Low Lights Tavern, North Shields
Adrin Neatrour’s quirky one-man plays have previously taken on stories by Kafka and Dostoevsky, investing them with the comic and the grotesque, evoking both the clownish and the intellectual.
Neatrour’s expressive face, body and voice are perfect vehicles for this kind of thing; he can within minutes put us at ease then make us squirm in our seats.
In Rhyming Gods—Songs of Job and Zarathustra, Neatrour goes for the big one. His topic is God (not a regular character in stage plays) and he wants to know where he is and how come we never see him?
Early on, the actor warns the audience that they may not like the way the play handles the subject. We are at liberty to leave and claim our money back. Several people in the intimate and initially packed Low Lights venue did leave during the 50-minute performance, including two vociferous, wise-cracking laddos who lasted only five minutes once the penny dropped this was quite unlike Eastenders or the local stand-up club. No-one incidentally asked for a refund.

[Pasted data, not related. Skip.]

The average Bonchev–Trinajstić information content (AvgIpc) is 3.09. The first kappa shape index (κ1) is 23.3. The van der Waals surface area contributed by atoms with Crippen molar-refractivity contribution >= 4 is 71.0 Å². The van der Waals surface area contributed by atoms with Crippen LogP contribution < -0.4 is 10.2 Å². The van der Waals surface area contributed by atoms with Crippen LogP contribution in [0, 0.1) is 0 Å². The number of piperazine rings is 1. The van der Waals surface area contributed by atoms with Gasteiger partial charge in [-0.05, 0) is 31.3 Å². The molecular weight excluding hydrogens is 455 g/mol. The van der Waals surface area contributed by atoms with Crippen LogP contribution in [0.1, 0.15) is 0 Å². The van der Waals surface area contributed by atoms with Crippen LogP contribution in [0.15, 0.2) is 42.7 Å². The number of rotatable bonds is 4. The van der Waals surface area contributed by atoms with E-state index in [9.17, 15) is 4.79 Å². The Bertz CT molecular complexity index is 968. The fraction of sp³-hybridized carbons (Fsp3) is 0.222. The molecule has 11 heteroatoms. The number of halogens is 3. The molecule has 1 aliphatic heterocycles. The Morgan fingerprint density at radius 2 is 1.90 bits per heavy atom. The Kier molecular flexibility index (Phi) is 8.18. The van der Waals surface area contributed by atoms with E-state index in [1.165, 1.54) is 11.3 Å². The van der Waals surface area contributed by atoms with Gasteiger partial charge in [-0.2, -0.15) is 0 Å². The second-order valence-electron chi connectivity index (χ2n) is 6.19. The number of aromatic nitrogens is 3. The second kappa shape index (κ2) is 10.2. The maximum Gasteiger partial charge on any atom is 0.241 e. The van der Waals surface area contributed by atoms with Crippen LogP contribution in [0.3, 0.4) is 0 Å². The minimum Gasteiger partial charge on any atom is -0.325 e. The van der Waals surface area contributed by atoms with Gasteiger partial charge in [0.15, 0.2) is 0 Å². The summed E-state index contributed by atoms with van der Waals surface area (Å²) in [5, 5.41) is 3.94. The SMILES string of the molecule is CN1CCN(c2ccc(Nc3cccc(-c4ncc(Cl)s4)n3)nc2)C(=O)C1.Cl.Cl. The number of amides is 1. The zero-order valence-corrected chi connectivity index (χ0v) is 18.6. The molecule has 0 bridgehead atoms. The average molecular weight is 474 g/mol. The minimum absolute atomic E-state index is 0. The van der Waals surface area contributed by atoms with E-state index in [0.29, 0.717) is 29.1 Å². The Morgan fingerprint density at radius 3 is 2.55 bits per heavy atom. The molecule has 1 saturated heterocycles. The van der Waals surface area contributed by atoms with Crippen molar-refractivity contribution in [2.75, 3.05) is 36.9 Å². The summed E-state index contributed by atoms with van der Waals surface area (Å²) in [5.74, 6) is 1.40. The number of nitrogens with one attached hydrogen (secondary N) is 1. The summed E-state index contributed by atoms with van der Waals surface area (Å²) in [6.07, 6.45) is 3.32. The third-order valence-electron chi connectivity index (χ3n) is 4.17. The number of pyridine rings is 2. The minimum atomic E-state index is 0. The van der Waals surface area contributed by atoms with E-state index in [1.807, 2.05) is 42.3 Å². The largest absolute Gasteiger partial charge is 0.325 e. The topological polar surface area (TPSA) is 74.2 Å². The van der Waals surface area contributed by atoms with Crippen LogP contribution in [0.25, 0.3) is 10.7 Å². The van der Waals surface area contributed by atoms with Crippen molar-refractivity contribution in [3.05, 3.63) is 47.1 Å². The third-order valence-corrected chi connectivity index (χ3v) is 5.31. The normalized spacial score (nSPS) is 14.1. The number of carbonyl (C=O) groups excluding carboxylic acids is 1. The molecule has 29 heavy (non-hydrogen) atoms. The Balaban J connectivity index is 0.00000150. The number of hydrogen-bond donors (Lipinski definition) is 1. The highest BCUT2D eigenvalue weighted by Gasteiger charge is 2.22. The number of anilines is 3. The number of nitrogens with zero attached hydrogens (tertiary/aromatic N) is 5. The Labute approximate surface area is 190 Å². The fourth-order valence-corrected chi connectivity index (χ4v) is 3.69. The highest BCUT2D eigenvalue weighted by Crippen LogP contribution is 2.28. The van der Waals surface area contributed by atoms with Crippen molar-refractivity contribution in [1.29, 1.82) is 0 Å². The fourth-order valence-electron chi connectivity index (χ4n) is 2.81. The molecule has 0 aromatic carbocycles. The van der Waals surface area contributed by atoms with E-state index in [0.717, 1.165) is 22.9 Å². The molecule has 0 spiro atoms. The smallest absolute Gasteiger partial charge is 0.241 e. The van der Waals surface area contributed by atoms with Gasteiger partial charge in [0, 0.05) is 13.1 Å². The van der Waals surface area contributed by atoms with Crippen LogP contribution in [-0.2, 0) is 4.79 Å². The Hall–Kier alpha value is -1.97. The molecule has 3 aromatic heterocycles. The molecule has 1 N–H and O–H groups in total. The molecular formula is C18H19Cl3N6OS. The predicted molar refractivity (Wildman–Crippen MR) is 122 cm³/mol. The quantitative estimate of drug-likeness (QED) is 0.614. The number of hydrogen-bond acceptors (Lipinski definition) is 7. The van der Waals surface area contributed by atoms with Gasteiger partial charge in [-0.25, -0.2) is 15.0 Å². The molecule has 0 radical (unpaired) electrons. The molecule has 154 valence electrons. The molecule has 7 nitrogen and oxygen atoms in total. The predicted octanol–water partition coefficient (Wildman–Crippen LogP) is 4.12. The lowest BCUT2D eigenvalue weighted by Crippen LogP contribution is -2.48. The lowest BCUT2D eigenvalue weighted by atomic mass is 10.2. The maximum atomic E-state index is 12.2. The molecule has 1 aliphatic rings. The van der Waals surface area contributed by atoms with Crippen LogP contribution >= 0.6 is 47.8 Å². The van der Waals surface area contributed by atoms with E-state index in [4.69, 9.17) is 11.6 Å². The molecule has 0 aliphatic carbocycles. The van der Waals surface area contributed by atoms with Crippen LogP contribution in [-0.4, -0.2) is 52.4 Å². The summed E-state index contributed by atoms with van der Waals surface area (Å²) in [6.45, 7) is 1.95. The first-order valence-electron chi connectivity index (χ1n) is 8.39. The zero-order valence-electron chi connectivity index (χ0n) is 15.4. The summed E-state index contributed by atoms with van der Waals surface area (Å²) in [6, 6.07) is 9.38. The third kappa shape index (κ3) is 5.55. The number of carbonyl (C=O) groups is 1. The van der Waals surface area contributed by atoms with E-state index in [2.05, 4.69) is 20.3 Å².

Drawing on the Book of Job and the Zarathustra story and dressed in a long thin leopard-skin coat, red nose and headband, the actor moves constantly about the stage, occasionally climbing up a totemic black-draped structure. He embarks on a journey of exploration taking in the Bible and Nietzsche among others, aware that such potentially heavy stuff does need a light touch, hence the cavorting, the song and dance, the nursery rhyme, the constantly changing voices and expressions.
The conclusion is that humanity has killed God and we are then led to the inevitable second conclusion that the same humanity is now killing the earth. This first conclusion is reached, despite the vigorous animated movement, via a somewhat meandering and repetitive process, whereas the second conclusion is given too brief attention.
Man needs God, the piece seems to be saying, but then the more provocative second claim is that God needs man. Discuss.
The performance on many levels is a remarkable tour-de-force, but at 50 minutes it’s a good 15 minutes too long. Neatrour writes, directs and performs which gives him control over his work but also robs him of the detached outside eye a director would bring. A sensitive director here would have taken a blue pencil to an often vividly written script, cut off the excess fat and left us with a tight, comic and thought-provoking piece of original theatre, thereby reducing any risk of it losing its audience.
Reviewer: Peter Mortimer